Donald Trump and the Art of Trashing the Nuclear Deal

Members of Iranian armed forces march during a parade in Tehran, Iran, September 22, 2017. via REUTERS

U.S. policies meant to dismantle the nuclear deal will be seen parochial and partisan.

Due to the fact that decertification rests upon the claim that the JCPOA is no longer in the U.S. national interest, it logically follows that Washington will pursue additional pressure or renegotiation. As James Jeffrey wrote last week for the Washington Institute, the United States could increase pressure on Iran by leveraging the power of the U.S. dollar in international finance to deter states and businesses from investing in Iran or by pursuing diplomatic initiatives to undermine the impression that Iran is a reputable member of the United Nations. However, both Jeffrey and Adam Szubin, the previous director of the Office of Foreign Assets Control, have acknowledged that a policy of economic intimidation without clear Iranian violations will “threaten the long-term primacy of the U.S. dollar and undermine our own markets and leverage.” Likewise, Jeffrey recognizes that American noncompliance will result in undesirable outcomes: parallel Iranian violations, such as additional uranium enrichment, or Iranian compliance, which would isolate Washington from the rest of the agreement’s stakeholders.

Accordingly, if the United States unilaterally sabotages the agreement or forces an Iranian withdrawal, it will only exacerbate the current situation beyond salvageable means. During the JCPOA negotiations, Iran made its consent contingent upon having the “right to enrich” uranium, ensuring that the outcome of any subsequent negotiations will require the same. Additionally, since the unity of the international community post-American decertification is suspect, it will be exceedingly difficult to garner the economic and political pressure necessary to force Iran back to the negotiating table. Consequently, an American withdrawal will only release Iran, now empowered by sanctions relief, from its political commitments and set it towards attaining a breakout capability.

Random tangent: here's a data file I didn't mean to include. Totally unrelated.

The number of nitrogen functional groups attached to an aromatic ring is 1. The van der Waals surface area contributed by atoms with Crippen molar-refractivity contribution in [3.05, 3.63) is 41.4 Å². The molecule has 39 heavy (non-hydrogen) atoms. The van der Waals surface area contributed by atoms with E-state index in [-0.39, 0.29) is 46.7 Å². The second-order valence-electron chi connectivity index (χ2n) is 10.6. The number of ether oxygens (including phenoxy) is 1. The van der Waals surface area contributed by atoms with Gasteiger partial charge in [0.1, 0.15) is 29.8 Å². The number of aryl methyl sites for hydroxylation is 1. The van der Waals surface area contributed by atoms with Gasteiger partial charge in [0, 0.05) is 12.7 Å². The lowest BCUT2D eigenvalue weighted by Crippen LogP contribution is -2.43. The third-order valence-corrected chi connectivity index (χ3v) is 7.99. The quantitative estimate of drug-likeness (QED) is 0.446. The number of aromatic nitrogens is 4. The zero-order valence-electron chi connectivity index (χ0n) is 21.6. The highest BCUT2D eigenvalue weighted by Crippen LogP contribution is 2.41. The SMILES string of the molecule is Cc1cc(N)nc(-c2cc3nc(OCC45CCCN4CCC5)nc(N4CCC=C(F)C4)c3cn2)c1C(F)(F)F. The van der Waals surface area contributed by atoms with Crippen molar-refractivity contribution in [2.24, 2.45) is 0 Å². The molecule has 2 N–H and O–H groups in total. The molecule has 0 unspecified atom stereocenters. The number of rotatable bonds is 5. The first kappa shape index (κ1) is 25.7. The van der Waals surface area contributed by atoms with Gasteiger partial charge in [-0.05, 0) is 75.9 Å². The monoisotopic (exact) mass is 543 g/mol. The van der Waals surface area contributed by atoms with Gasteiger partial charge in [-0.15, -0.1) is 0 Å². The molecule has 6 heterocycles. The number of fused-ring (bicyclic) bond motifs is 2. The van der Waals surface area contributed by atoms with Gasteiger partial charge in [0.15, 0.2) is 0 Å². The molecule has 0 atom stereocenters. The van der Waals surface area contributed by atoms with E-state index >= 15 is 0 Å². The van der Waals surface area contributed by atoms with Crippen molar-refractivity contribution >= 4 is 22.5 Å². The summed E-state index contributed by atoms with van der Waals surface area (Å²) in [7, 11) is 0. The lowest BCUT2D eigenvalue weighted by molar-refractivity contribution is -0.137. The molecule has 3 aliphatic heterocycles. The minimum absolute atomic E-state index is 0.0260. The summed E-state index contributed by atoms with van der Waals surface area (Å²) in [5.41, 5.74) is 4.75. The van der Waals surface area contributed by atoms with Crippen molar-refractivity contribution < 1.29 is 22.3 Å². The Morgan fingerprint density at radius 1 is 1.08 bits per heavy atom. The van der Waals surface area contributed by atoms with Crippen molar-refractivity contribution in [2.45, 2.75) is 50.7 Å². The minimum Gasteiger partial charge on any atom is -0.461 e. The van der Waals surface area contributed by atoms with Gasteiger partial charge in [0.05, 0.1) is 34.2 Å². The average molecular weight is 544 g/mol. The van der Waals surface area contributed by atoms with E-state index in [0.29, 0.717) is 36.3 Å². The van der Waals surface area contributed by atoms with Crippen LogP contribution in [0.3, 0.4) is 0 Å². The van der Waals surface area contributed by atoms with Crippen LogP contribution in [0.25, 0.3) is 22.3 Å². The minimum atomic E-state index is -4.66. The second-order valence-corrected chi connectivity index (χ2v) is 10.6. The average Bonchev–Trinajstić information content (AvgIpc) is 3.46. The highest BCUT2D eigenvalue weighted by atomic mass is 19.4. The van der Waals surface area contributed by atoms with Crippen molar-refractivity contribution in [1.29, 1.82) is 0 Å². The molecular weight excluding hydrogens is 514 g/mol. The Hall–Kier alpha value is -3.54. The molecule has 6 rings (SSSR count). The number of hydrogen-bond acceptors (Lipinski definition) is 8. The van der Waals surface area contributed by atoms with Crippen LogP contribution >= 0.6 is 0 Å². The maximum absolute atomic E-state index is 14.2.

If Iran begins approaching a nuclear weapon, then the United States will find itself in another Korean crisis, with action and inaction both incurring unacceptable costs. Although there is no equivalent to Pyongyang’s ability to hold Seoul at risk, Tehran can threaten America’s security interests through a variety of conventional and asymmetric means. For instance, Iran can abruptly inflate oil prices by harassing or blockading international shipping in the strategic Persian Gulf and narrow Strait of Hormuz via the placement of undersea mines, artillery, ballistic missiles and midget submarines. Likewise, the Iranian IRGC has honed capabilities which are specifically designed to offset the United States’ conventional and technological supremacy. Anthony Cordesman of the Center of Strategic and International Studies has detailed how IRGC cells at the battalion and squad level have been trained to fight conventionally and irregularly or to direct proxy forces against American regional assets despite the loss of Iranian command, control, communications and intelligence capabilities. Nevertheless, limited military action cannot erase Iran’s technical ability nor its propensity to pursue nuclear weapons to ensure regime survival, leaving regime change as the only viable, albeit costly, means to decisively prevent an Iranian nuclear weapon.

These military threats will likely worsen with the extension of the Russian-Iranian alliance, which has deepened since Russia entered the Syrian Civil War (SCW) in 2015. In Syria, Russia has fought from the air in support of Iranian ground forces, creating a symbiotic relationship where the IRGC and its proxies would supply intelligence for Russian airstrikes. That Russia has established a joint operations center in Baghdad with Iran and Syria to share information in the fight against the Islamic State speaks to the transnational nature of the rising Russian-Iranian relationship. Even though Russia and Iran do not always share the same strategic objectives, both nations relish opportunities to undermine American influence in the Middle East, and both are benefitting from bilateral military cooperation and arms deals. For instance, Iran recently spent $800 million to obtain the Russian S-300 surface-to-air missile system and, according to Russian officials, may purchase another $10 billion in arms once limits on Iranian offensive weapons purchases expire in 2020.